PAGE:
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Federal Legislative Update - Week of August 1, 2022

Congressional Outlook

The Senate is in session this week, while the House is in recess through September 12. However, House Majority Leader Steny Hoyer (D-MD) noted that Members should prepare for a potential return to Washington in August if the Senate clears a reconciliation package.

Last week, Congress passed the $280 billion CHIPS and Science Act of 2022 (H.R. 4346), sending the legislation to the White House for President Joe Biden’s signature. Shortly after the upper chamber passed the legislation by a bipartisan vote of 64-33, Senate Majority Leader Chuck Schumer (D-NY) revealed that he and Senator Joe Manchin (D-WV) had reached an agreement on a FY2022 budget reconciliation bill. The decision to pursue a reconciliation package came after Senate Republicans only agreed to support the China competitiveness bill if Democrats ended plans to pass a reconciliation bill. The deal invests $433 billion over 10 years with climate change and healthcare provisions, fully paid for by increased taxes to the wealthiest Americans and the imposition of a 15% corporate alternative minimum tax (AMT). Specifically, the slimmed-down bill, called the Inflation Reduction Act of 2022 (H. R. 5376), would provide $369 billion for energy security and climate change-related programs and $64 billion to extend an Affordable Care Act program through 2025. The measure is currently undergoing a “Byrd-bath” by the Senate Parliamentarian to ensure that all measures abide by the Byrd rules of the chamber. Following this technical review, the bill could come to the floor for a vote by the end of this week for the lengthy voting process, commonly known as “vote-a-rama,” that could last into the weekend. In a 50-50 Senate, Democrats would need all 50 members of the Senate Democratic Caucus to vote for the bill. Sen. Kyrsten Sinema (D-AZ) has not yet revealed her position—she has stated previous opposition to specific taxation measures which are included in the updated text of the legislation. If the Senate passes the legislation, House Speaker Nancy Pelosi (D-CA) has agreed to pass the legislation in the House later this month.

The Honoring our Promise to Address Comprehensive Toxics (PACT) Act of 2022 (S. 3373), which would help millions of veterans exposed to toxic substances during military service, failed to advance for a final vote in the Senate last week, by a vote of 55-42—60 votes were needed to avoid a filibuster. The bill was poised for passage until 25 Senate Republicans switched their vote over a discrepancy on discretionary versus mandatory spending issues in the legislation. Several Senate Republicans are requesting a vote on an amendment offered by Sen. Pat Toomey (R-PA) to make future funding discretionary instead of mandatory. Majority Leader Schumer agreed and said during a press conference on Sunday, “I will hold a new vote this week, and I am urging everyone to vote ‘yes.’ The legislation will pass and head to the White House to become law.”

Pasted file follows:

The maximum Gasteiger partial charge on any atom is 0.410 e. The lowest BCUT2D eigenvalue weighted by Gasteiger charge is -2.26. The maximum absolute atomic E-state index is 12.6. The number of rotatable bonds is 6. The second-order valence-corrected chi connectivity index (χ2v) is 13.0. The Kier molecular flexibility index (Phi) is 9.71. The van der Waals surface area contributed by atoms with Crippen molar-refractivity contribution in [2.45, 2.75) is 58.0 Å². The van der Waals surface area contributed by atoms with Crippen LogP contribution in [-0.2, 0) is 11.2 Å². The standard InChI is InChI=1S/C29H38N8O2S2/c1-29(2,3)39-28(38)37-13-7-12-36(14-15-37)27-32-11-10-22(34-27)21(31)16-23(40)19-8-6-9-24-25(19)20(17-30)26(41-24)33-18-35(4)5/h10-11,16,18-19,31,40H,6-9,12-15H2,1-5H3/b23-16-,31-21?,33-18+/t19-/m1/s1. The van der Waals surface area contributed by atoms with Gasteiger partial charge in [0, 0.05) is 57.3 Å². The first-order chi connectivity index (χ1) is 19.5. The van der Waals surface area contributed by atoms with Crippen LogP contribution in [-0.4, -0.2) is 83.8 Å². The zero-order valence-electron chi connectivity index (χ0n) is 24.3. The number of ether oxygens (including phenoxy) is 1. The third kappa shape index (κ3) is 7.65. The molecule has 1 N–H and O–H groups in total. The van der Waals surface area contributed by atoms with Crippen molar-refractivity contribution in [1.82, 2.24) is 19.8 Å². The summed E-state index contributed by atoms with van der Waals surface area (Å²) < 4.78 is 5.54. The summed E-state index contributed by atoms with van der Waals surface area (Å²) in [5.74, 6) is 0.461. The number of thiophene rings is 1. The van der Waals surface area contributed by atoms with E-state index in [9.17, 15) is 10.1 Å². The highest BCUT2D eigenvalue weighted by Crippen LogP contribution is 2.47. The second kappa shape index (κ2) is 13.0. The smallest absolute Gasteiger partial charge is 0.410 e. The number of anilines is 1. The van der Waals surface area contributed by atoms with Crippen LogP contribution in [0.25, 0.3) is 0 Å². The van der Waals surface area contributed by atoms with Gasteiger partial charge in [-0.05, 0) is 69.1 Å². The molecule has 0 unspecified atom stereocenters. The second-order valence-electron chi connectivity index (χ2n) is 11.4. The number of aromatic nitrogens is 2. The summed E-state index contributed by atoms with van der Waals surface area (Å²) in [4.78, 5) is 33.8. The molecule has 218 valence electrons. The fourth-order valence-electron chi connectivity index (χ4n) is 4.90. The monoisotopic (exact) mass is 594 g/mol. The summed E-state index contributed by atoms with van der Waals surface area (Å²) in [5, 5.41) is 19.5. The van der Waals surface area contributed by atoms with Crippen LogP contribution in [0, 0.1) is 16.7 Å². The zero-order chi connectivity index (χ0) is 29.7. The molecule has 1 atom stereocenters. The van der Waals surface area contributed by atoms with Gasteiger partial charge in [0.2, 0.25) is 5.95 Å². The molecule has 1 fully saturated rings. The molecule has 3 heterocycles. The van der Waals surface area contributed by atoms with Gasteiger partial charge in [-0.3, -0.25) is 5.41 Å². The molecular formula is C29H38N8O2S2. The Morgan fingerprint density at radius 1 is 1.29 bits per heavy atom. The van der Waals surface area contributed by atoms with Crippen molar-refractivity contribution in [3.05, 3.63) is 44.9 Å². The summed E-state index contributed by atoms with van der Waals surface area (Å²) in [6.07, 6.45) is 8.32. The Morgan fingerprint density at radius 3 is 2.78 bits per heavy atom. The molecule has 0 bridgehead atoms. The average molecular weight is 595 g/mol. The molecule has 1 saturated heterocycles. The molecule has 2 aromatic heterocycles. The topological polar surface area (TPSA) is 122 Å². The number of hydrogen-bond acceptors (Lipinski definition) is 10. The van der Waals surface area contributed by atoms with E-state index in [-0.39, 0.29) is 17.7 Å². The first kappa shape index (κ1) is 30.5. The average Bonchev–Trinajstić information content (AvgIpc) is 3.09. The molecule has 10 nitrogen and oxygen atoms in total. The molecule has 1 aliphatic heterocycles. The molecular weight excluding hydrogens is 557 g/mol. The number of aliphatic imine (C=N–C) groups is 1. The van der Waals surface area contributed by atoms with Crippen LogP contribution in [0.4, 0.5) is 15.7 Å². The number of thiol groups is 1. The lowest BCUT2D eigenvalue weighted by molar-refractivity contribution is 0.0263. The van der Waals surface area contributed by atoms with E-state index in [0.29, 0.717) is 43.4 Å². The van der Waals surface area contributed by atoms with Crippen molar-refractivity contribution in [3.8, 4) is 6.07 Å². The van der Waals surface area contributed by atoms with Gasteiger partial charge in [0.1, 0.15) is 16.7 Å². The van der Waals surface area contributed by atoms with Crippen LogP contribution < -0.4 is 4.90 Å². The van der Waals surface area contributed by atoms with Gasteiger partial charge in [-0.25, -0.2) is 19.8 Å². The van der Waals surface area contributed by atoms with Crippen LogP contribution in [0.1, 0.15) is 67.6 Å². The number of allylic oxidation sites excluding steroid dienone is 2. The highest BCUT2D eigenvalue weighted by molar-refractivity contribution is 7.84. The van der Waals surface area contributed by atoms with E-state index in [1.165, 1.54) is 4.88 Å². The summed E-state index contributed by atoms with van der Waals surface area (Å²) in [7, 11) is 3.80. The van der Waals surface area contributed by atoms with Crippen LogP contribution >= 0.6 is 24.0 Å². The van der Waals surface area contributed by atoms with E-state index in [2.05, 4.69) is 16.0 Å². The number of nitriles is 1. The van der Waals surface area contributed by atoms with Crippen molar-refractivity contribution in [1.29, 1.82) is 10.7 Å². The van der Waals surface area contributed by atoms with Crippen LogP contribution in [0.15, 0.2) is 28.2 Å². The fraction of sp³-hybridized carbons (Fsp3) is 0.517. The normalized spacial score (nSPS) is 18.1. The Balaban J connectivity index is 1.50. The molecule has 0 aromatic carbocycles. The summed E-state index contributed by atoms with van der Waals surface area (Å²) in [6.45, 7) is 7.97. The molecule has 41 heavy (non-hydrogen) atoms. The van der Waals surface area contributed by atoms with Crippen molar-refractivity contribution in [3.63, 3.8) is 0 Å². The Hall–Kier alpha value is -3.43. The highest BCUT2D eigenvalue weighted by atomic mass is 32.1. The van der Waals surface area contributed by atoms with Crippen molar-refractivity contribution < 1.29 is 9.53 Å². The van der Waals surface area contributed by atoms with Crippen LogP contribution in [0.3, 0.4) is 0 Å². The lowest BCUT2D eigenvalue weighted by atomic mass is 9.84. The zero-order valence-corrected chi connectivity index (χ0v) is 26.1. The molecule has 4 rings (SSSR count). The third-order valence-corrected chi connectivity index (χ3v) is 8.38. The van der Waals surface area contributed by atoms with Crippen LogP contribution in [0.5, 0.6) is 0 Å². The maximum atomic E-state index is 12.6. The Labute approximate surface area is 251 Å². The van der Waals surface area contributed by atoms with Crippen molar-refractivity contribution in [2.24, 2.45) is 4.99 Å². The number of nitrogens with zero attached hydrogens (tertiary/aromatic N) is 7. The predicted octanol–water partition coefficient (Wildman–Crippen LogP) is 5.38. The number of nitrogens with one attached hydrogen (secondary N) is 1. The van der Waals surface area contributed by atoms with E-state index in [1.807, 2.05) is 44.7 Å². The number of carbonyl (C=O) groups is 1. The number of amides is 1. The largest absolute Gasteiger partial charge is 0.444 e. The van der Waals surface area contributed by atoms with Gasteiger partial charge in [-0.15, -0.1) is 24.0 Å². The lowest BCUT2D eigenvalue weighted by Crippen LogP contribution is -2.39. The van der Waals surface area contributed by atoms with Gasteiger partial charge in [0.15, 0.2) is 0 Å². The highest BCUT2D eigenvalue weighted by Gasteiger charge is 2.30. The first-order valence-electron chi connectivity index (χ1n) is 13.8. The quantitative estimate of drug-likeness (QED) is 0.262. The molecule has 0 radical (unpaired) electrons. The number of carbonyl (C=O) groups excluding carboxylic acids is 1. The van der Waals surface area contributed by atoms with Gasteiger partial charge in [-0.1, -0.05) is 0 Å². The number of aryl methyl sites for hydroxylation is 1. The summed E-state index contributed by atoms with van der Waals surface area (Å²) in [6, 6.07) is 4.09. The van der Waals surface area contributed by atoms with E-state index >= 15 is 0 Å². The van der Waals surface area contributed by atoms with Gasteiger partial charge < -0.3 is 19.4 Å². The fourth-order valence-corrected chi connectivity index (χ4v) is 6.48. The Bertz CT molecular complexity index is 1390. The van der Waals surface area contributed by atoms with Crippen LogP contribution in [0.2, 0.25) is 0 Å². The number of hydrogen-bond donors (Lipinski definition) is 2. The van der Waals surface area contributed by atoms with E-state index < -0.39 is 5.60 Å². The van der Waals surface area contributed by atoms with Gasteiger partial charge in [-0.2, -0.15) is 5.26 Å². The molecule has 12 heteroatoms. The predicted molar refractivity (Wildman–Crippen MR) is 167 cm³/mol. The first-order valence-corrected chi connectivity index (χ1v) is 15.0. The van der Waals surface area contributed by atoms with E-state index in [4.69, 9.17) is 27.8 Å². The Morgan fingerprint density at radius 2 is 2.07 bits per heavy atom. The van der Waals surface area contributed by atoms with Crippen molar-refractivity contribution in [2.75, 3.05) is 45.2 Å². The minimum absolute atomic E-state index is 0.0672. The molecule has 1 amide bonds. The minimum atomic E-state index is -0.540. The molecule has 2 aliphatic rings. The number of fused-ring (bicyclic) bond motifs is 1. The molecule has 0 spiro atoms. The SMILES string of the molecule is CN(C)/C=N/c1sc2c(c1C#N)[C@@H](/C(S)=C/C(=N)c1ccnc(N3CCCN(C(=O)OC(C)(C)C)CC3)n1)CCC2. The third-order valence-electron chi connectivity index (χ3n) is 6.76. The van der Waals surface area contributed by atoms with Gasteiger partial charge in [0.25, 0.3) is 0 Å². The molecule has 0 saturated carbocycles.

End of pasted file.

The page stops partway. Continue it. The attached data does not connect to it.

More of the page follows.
The House passed the Wildfire Response and Drought Resiliency Act (H.R. 5118) on Friday by a vote of 218-199. The 49-bill package invests in federal wildfire response and mitigation efforts and drought relief measures. Lead sponsor Rep. Joe Neguse (D-CO) said the bill provides an opportunity “to set the marker down about what wildfire response and drought resiliency effort could look like.” Many have begun to speculate on the bill’s Senate prospects as Republicans have opposed the measure as it would create programs and authorizations without fully funding the agencies to carry them out, including a $20/hour minimum pay for federal firefighters. Chief among the challenges for passage in the Senate is a busy legislative calendar ahead of the November midterm elections.

For the remainder of the week, several Senate committees will hold hearings, including a Senate Commerce, Science, and Transportation subcommittee hearing on “The Future of Spectrum” and a Senate Banking, Housing, and Urban Affairs Committee hearing on “How Renters and Communities are Impacted by Today’s Housing Market.” The Senate will also vote on Elizabeth Hanes’ nomination as U.S. District Judge for the Eastern District of Virginia. Six states will hold their primary elections on Tuesday, including Arizona, Kansas, Michigan, Missouri, Ohio, and Washington.

Last Week:

  • Chairman Leahy Releases Fiscal Year 2023 Senate Appropriations Bills READ MORE
  • House passes bill to boost U.S. chip production and China competition, sending it to Biden READ MORE
  • Schumer, Manchin announce deal on reconciliation bill with tax, climate, energy provisions READ MORE
  • Senate Passes the Water Resources Development Act of 2022 READ MORE
  • Bill aiding veterans impacted by burn pits, other toxic chemicals stopped by GOP READ MORE
  • House approves bill to help West fight wildfires, drought READ MORE
  • President Biden tests positive for COVID in rebound case, returns to isolation READ MORE
  • House passes assault weapons ban that’s doomed in the Senate READ MORE
  • Senate passes bills for recycling data collection, rural infrastructure grants READ MORE
  • Treasury Releases Updated ARPA Recovery Fund Guidance Providing Additional Flexibility to Use Funds for Affordable Housing READ MORE
  • DOT Announces $7.3 Billion PROTECT Formula Program for Resilient Transportation Infrastructure READ MORE